May 22, 2022 – Sixth Sunday of Easter – John 14:23-29

Christ the King-Epiphany Church Sixth Sunday of Easter
May 22, 2022 John 14:23-29

Here’s a sobering statistic: According to historians Will and Ariel Durant, over the past three and a half millennia – that’s back to 1450 BC, which was the traditionally accepted date of the Exodus – in the past three and a half millennia, there has been at least one war in 92 percent of those years. That means that war is one of the constants of history, regardless of the advancement of civilization, regardless of the spread of democracy. Why is world peace so elusive? Although billions of people want to live in peace and never see the death and devastation war can bring, it takes only one person – in 2022, it’s Vladimir Putin – to shatter that hope for peace.

It also takes only one unexpected event or one aspect of our neatly ordered lives to go wonky to shatter our personal peace and drive us into a state of chaos and fear. It might be an unexpected event like a health scare or a security threat. It might be an impossible deadline or an unreasonable expectation. It could even just be the realization that time and resources and energy are finite, and therefore limited quantities that destroys our personal peace.

“Peace I leave with you; my peace I give to you,” said Jesus to his disciples. And the disciples must have said, “Yes, please!” Because they knew that their relative peace was about to be upended. It was the night of the Last Supper. Jesus had just spoken of his impending death and his soon-to-be-achieved departure from this world. I’m sure that they were feeling uncertain, confused, nervous, anxious, and even afraid. Knowing their inner turmoil, Jesus said to them: “Peace I leave with you; my peace I give to you. I do not give to you as the world gives. Do not let your hearts be troubled, and do not let them be afraid.” But how could anything Jesus said have brought them peace – especially when they knew, as all of us do, that it only takes one thing to get out of kilter to disrupt our sense of peace? And Jesus’s absence would have been just about the biggest disrupting factor they could have imagined.

Perhaps that is why here, in this same passage, we hear for the first time about the way that Jesus will be present with them and with us, even after his departure: “The Advocate, the Holy Spirit, whom the Father will send in my name, will teach you everything, and remind you of all that I have said to you.” It is through the Holy Spirit that we can know the presence and the peace of Christ. Sometimes the Holy Spirit makes Christ present for us through a feeling of confidence and security that starts deep within us and radiates outward. At other times the Holy Spirit makes Christ present for us through the power of prayer – our own and also the prayer of others for us. Sometimes the Holy Spirit helps us to know the peace and presence of our Savior through God’s word and through the sacraments – our remembrance of our baptism and our celebration of the Lord’s Supper, both of which connect us to God. At other times the Holy Spirit helps us know the peace and presence of the Lord through the body of Christ – our connections with one another, as well as with God. In all these ways, even in the presence of troubles and worries and fears, the presence of our Lord Jesus Christ brings us peace.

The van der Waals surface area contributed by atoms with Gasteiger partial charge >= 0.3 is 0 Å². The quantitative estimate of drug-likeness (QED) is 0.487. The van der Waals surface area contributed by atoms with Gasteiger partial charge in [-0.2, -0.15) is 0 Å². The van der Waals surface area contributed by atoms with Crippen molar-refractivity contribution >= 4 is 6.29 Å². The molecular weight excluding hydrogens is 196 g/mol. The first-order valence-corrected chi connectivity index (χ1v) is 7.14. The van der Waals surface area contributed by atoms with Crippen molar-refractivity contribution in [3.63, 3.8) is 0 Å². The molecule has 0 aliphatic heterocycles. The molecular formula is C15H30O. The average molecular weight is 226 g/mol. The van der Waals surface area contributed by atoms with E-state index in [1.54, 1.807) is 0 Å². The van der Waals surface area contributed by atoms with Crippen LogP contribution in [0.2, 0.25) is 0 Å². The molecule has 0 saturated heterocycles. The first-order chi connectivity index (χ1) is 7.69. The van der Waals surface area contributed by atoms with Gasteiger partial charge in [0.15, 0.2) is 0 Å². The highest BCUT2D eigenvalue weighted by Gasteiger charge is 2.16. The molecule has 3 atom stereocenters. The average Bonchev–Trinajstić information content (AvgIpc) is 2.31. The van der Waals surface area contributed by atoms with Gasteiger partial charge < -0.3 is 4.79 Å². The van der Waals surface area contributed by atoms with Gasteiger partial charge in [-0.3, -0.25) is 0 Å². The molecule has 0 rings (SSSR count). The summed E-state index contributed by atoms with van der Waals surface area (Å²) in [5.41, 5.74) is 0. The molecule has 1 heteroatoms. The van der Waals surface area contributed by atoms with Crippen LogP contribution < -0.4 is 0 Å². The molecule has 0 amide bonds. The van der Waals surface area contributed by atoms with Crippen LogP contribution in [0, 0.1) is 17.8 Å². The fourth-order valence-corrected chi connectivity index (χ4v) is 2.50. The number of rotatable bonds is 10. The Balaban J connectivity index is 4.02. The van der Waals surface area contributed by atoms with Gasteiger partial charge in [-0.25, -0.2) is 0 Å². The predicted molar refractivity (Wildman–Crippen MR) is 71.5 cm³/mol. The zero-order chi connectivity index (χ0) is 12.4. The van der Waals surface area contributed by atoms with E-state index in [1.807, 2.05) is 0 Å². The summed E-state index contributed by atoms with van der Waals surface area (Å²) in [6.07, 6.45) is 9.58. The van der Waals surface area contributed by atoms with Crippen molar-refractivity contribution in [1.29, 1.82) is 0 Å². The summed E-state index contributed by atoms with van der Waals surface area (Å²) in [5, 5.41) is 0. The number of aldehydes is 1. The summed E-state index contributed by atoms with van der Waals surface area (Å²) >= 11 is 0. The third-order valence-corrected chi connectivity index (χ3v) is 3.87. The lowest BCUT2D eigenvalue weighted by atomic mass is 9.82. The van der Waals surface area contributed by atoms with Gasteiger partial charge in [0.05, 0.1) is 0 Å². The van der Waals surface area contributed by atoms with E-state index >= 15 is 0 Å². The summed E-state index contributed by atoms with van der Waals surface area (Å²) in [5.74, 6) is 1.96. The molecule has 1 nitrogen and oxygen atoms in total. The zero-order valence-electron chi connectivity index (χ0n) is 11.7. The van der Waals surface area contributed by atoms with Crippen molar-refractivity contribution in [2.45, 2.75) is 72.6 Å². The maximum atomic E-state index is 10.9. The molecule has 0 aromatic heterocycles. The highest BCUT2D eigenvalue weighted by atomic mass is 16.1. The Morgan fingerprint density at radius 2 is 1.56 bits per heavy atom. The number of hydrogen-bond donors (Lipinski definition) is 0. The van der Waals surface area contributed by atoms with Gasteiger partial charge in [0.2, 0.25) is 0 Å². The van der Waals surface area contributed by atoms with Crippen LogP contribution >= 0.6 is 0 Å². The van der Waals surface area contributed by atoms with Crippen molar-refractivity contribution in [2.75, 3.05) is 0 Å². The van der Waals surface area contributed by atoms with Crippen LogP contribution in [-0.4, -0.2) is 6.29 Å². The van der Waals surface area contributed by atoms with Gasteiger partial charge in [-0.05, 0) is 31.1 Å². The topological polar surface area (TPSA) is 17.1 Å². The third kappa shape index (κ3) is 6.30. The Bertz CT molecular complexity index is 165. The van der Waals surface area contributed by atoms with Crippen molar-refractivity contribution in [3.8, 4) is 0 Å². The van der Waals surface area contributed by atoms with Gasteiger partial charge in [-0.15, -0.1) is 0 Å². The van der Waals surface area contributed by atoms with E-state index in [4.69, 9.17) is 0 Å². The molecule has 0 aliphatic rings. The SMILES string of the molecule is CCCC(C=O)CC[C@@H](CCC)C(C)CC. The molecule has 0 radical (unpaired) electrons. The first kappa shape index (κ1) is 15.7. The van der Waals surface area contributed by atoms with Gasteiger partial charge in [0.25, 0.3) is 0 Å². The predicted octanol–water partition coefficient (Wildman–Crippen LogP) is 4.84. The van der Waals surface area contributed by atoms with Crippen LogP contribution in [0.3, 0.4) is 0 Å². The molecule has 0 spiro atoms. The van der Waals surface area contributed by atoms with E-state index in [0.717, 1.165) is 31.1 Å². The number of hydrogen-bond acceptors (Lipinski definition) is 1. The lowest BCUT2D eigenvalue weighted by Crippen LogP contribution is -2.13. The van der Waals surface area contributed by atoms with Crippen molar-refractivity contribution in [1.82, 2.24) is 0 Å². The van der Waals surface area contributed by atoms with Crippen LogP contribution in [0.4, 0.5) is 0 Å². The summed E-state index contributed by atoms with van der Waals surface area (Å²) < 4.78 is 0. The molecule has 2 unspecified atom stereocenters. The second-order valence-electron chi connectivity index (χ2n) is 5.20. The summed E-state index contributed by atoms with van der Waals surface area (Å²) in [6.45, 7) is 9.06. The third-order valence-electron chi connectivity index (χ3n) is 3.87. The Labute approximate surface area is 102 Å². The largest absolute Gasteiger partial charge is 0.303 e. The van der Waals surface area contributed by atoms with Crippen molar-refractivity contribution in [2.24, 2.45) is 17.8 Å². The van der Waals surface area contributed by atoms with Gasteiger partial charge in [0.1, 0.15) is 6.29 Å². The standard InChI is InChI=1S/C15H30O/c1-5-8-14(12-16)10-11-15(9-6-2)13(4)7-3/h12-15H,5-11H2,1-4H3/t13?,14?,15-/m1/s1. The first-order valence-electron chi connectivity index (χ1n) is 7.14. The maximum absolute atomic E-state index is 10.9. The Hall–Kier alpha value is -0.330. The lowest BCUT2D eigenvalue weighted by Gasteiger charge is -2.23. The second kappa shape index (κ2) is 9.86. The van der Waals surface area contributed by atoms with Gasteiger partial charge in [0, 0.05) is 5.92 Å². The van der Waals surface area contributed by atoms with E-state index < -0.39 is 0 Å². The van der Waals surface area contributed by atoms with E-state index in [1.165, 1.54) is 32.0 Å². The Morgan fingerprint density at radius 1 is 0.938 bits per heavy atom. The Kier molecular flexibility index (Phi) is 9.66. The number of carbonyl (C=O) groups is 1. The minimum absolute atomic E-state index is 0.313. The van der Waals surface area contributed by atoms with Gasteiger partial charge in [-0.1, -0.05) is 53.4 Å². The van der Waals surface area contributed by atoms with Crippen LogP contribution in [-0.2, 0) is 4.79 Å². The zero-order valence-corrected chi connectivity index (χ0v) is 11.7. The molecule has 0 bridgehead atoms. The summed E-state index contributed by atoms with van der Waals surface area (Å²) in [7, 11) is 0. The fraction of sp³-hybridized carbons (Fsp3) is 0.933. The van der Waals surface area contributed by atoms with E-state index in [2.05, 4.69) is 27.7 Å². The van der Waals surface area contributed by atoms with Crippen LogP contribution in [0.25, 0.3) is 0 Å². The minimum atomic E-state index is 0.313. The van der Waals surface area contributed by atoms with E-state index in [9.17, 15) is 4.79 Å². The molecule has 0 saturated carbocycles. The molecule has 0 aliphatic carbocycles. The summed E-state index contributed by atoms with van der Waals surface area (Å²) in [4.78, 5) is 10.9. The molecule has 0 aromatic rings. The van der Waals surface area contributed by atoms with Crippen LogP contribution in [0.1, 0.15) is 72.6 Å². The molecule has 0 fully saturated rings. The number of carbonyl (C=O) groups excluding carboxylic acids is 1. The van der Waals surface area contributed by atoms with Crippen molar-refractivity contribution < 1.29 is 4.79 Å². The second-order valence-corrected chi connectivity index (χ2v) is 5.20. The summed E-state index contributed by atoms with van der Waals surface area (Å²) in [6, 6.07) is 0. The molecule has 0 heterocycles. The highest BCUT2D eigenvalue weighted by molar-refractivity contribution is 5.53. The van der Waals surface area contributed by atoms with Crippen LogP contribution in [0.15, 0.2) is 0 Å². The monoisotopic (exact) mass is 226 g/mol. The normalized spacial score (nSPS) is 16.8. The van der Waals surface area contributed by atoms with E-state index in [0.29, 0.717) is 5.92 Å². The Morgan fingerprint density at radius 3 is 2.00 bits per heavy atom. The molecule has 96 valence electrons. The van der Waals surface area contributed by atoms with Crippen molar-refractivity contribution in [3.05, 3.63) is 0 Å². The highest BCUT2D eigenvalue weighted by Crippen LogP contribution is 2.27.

Jesus’ peace is different than the world’s peace. The world’s peace is conditional, fragile, and temporary. But the peace of Christ is unconditional, withstands all pressures, and lasts forever. His peace takes away anxiety and fear – not by removing whatever it is that is making us anxious or fearful, not by taking the negatives away – but by allowing us to endure in spite of the negative forces and pressures upon us. We usually assume peace to mean the absence of something negative – the absence of war, or strife, or anger, or worry, or fear. But Jesus’ peace isn’t about the absence of anything – it’s about his presence.

I read a story about a man who was seeking a painting that depicted peace. He announced a contest and issued a challenge to artists to produce such a picture. When the day came that the paintings were to be judged, the viewers clapped and cheered as one by one, the judges uncovered many beautiful, serene and peaceful scenes. Eventually there were only two pictures left. As a judge pulled the cover from the first, a hush fell over the crowd. Painted on the canvas was a mirror-smooth lake reflecting lacy, green birches under the soft colors of the evening sky. Along the grassy shore of the lake, a flock of sheep grazed undisturbed. Surely, thought the crowd, this painting would win. But there was one more painting to be revealed. When it was uncovered, the crowd gasped in surprise. A tumultuous waterfall cascaded down a rocky cliff. You could almost feel the cold, penetrating spray. Gray-black clouds threatened to explode with lightning, wind, and rain. In the midst of the thundering noises and bitter chill, a small tree clung to the rocks at the edge of the falls. In the elbow of one of the spindly branches, a mother bird sat on her nest with her eyes closed, sheltering beneath her wings a brood of little ones. This is the painting that won the contest. Because only this painting showed true peace – not through an absence of turmoil, but through the transcendence of that turmoil.

The peace that Jesus gives is not about the absence of war or strife or anger or worry or fear. His peace comes from his presence with us. And nobody, no unexpected events, nothing can take it away. It is God being with us which empowers us to say that our hearts are not troubled, nor are we afraid. Because we have peace.

We want world peace — so why is it so elusive?

Berit Kjos,

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